A rising tide lifts all boats: revenue sharing could revolutionize CFL business ops

What will the CFL look like in the future? That’s a question that’s on the minds of many right now.

We’re wondering if there will be games played this season, where they will be played, and how they’ll look should the players take to the field in 2020.

One of the big questions right now is how will the CFL change as a business because of the COVID-19 pandemic?

Commissioner Randy Ambrosie has been hitting the talk show circuit after his town hall meeting with season ticket holders. Among all of the usual questions and non-answers that we’ve seen from the commish for a while, one topic Ambrosie he’s being pretty clear on. If the CFL is going get through this (without or without government money), then things are going to have change on the business end.

At this point, Ambrosie hasn’t dug down into any kind of specific changes we could see to make the CFL stronger as a business. It’s probably too early in that process to really know for sure, so that’s entirely fair.

Will teams have to tighten their belt and spend less? For sure. Though we don’t really know how six of the nine CFL teams spend their money, we do know that the Riders, Eskimos and Blue Bombers spend pretty heavily in their front office. Some of that is by design, as these teams are technically not for profits and therefore have to put revenue somewhere. These teams probably could afford to cut their fans a break and adjust elsewhere, but that’s another story.

Do the other teams try to keep pace with the publicly-owned teams causing them financial hardship? We don’t know. Regardless, the league as a whole needs to shorten the gap between player salaries and front office/football ops pay. Most pro-sports leagues run around 50-50, give or take. The CFL may not be able to afford an even split, but the gap as it currently stands is too wide.

None of this is all that revolutionary. Businesses across all industries are always watching their expenses and adjusting accordingly. One big thing the CFL needs to adopt sooner rather than later to help change the business model is revenue sharing.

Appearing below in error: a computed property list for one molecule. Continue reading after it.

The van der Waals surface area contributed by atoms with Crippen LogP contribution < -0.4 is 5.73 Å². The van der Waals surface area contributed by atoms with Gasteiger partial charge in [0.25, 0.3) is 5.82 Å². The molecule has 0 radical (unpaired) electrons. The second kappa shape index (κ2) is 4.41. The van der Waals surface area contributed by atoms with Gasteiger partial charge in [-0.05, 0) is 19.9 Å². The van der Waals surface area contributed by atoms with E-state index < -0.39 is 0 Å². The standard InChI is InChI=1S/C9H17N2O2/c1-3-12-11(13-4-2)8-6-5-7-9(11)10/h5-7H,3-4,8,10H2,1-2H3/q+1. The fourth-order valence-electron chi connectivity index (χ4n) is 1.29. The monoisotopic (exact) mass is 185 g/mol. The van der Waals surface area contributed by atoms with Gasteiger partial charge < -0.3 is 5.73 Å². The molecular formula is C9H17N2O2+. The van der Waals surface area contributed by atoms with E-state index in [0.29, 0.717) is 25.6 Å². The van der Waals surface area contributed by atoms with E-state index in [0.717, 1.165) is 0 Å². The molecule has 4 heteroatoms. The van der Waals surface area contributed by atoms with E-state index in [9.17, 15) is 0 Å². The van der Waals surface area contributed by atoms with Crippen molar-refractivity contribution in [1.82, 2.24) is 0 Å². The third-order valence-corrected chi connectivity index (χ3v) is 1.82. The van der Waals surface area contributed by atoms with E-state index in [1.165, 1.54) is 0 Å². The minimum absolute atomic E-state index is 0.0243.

Currently, the NHL, NBA, and MLB all have some form of revenue sharing between teams. The NFL doesn’t but their national TV and sponsorship deals are so big that they don’t need to share additional revenue with teams.

I’m not going to sit here and say which model is the best one for the CFL. I’m no expert when it comes to these sorts of things. However, at the very least, bringing in some form of revenue sharing would mark a massive symbolic change in how the league operates as a business.

For far too long the CFL has felt more like nine businesses doing their own thing, everyone essentially looking out for number one. If there was a pool of money that came from some different sources to distribute among all teams or at least to teams that need the help, then the entire league would be better off. A rising tide lifts all boats, as they say.

A good starting point for the league could be to no longer give teams the option to buy back playoff games and put that money in the pool. A greater portion of the revenue generated by the Grey Cup could also go into this pool of money every year (an idea I’ve admittedly stolen from friend of 3DownNation Dan Plaster of CBC based on conversations we’re always having about football.) The idea being the entire league could benefit from the Grey Cup every year instead of once every nine to 10 years.

The league and TSN ever figure out how to put together a streaming package? Money in the pool. Neutral site games? Money in the pool. CFL 2.0 related revenues? In the pool. The league really could get as aggressive as it wants with revenue sharing.

It’s more important than ever that the league work as a group to make sure everyone is as strong as they can be financially.

If the CFL wants to get serious about evolving their business model, then they need to lead the way in making big changes, especially if they expect any concessions from the players.

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